The game of musical chairs continues in the quad category with a return to the lead of Alejandro Patronelli. Winner of the special with a large lead over Josef Machacek, the Argentinean follows on from Thomas Maffei, since the ephemeral leader experienced sever difficulties today. The nearest rival to Patronelli is now Sebastian Halpern, who is however 58 minutes behind.
As for Carlos Sainz, he made his first mistakes of the rally and they could be decisive in the battle he is having with Nasser Al-Attiyah for the title. The Qatari driver, first to set off today, found himself in a delicate position because his Spanish team-mate soon started to catch up with him. Having picked up the best intermediate provisional times, the title holder seemed to be heading for another special stage victory which would have also given him more breathing space in the general standings. However, this advantage was only ever virtual today. After a faultless drive over 500 kilometers, it was in the last five kilometers of the special that Sainz suffered a double loss of concentration. Twice in a row, a poor approach to a dune saw his Race Touareg become stuck in the sand. “El Matador” had to get out and dig to resume racing, losing precious minutes in the dunes around Copiapo. In fact, on the finishing line, he had lost 6'36” to Nasser Al Attiyah, the new leader of the general standings with a lead of 5'14”.
The chances of victory change every day for the favorites. Stephane Peterhansel will not estimate his as the “15 to 20%” he granted himself during the rest day, because the leader of the X-Raid team was again haunted by punctures, starting his day with a new wheel change. What's more, Peterhansel's hopes took a mortal blow in the last 100 kilometers of the stage due to severe over-heating of his engine, forcing him to drive with caution rather than at pace. As a result, he crossed the finishing line of the special almost in slow motion, where a deficit in the standings awaited him, a setback that will be difficult to make good in the remaining stages.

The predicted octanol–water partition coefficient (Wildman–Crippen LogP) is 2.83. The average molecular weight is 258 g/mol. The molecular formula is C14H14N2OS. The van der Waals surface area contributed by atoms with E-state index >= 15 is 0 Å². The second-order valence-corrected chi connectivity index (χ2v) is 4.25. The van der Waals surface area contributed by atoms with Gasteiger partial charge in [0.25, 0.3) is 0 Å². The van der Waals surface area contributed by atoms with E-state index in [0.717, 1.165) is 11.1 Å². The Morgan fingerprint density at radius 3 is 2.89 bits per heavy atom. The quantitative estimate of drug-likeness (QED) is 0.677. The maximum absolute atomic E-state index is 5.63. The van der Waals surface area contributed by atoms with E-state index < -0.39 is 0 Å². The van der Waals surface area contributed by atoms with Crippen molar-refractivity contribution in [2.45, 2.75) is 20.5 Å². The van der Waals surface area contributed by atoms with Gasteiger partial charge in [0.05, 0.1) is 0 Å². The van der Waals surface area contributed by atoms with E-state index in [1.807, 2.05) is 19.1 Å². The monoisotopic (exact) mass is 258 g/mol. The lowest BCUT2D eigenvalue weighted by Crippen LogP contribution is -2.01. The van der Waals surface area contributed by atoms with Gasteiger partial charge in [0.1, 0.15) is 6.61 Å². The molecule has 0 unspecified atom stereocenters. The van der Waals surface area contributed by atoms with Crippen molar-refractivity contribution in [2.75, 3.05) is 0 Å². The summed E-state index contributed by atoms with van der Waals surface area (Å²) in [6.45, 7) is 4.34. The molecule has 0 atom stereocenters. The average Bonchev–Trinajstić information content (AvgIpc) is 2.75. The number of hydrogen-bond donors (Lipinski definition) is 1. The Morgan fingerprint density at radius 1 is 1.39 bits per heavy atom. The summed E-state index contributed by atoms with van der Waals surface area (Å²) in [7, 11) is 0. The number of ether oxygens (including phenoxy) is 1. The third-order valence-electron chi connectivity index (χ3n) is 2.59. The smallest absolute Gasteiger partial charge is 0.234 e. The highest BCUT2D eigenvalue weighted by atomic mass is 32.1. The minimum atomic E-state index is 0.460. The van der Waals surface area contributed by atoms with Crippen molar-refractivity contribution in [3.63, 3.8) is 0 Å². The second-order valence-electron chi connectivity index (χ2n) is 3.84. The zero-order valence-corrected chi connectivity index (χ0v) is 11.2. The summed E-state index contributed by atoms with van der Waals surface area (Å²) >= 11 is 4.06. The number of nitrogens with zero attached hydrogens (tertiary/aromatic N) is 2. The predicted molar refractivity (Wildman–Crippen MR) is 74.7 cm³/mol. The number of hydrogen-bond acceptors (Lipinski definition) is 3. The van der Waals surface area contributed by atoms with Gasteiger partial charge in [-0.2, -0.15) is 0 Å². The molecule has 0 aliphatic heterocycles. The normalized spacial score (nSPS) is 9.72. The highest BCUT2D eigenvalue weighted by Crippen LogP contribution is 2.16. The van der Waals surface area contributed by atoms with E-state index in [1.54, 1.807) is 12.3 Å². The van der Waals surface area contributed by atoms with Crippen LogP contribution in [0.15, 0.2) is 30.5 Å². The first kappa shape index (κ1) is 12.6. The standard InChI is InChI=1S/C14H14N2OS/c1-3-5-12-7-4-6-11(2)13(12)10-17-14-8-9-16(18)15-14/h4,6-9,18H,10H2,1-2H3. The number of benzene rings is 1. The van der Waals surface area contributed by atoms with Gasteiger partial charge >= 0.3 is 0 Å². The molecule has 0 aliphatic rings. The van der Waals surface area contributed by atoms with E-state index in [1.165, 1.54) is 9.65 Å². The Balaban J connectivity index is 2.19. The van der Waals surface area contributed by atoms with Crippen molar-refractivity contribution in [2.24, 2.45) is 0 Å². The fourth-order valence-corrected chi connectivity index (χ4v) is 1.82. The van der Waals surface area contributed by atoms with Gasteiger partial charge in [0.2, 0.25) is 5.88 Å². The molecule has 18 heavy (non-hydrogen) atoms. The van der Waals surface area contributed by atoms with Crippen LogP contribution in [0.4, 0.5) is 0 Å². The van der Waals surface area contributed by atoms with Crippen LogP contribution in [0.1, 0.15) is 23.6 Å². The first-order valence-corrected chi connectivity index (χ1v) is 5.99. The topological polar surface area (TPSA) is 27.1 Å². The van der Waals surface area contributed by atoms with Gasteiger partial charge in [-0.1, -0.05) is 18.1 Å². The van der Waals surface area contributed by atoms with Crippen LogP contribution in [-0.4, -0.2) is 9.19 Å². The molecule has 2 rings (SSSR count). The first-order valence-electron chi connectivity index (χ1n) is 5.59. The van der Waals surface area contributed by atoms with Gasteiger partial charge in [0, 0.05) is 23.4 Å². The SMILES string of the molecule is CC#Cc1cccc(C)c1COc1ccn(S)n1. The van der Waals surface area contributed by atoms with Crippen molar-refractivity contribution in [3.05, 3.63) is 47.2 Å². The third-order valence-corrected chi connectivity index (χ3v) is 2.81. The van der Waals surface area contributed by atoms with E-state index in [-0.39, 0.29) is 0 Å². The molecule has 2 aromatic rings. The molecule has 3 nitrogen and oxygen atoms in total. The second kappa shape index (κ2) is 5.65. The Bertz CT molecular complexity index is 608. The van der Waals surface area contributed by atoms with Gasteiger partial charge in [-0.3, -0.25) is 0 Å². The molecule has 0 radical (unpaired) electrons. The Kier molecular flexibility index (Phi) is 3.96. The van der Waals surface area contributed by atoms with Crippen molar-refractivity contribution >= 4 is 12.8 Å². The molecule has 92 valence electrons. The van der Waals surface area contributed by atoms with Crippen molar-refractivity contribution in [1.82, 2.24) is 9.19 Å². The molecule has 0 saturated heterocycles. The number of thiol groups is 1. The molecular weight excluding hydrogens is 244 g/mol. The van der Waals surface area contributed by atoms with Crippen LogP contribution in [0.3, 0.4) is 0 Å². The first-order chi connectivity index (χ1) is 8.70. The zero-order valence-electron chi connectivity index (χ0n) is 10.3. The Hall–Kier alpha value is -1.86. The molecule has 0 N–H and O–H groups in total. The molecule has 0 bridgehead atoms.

In this context, Volkswagen put its four vehicles in the day's first four places, with De Villiers and Mark Miller. In the general standings, the South African has now overtaken “Peter”. The American's two hour deficit does not prevent him from aiming to complete a Race Touareg blue 1-2-3-4. Indeed, he overtook Krzystszof Holowczyc, who also experienced severe mechanical problems at the beginning of the day. The Pole was firstly halted due to electric problems, then had to repair the power steering on his X3 before resuming the race. Whilst he poses no threat whatsoever for the race leaders, Joan “Nani” Roma can proudly boast that he finished this formidable stage as the best pursuer of the VWs. With his Nissan Pick-up, the former winner of the bike category still spent 52 minutes more than Al Attiyah to finish the day's special.
Vladimir Chagin regained his crown as the Tsar in Copiapo. The seven times winner of the event, probably irritated by the double victory of Ales Loprais, put in the sort of perfect performance for which only he has the secret behind the wheel of his Kamaz. At the finishing line, he beat Kabirov by 32 minutes and now leads his countryman by 3'03” in the general standings, whilst Loprais finds himself half an hour behind. In fact, the Kamaz team leader was the quickest vehicle in the race, excluding the 4 Race Touaregs. He also took 4 minutes less than Marc Coma, winner on a KTM which, at 170 kg, is a featherweight compared to Chagin's truck.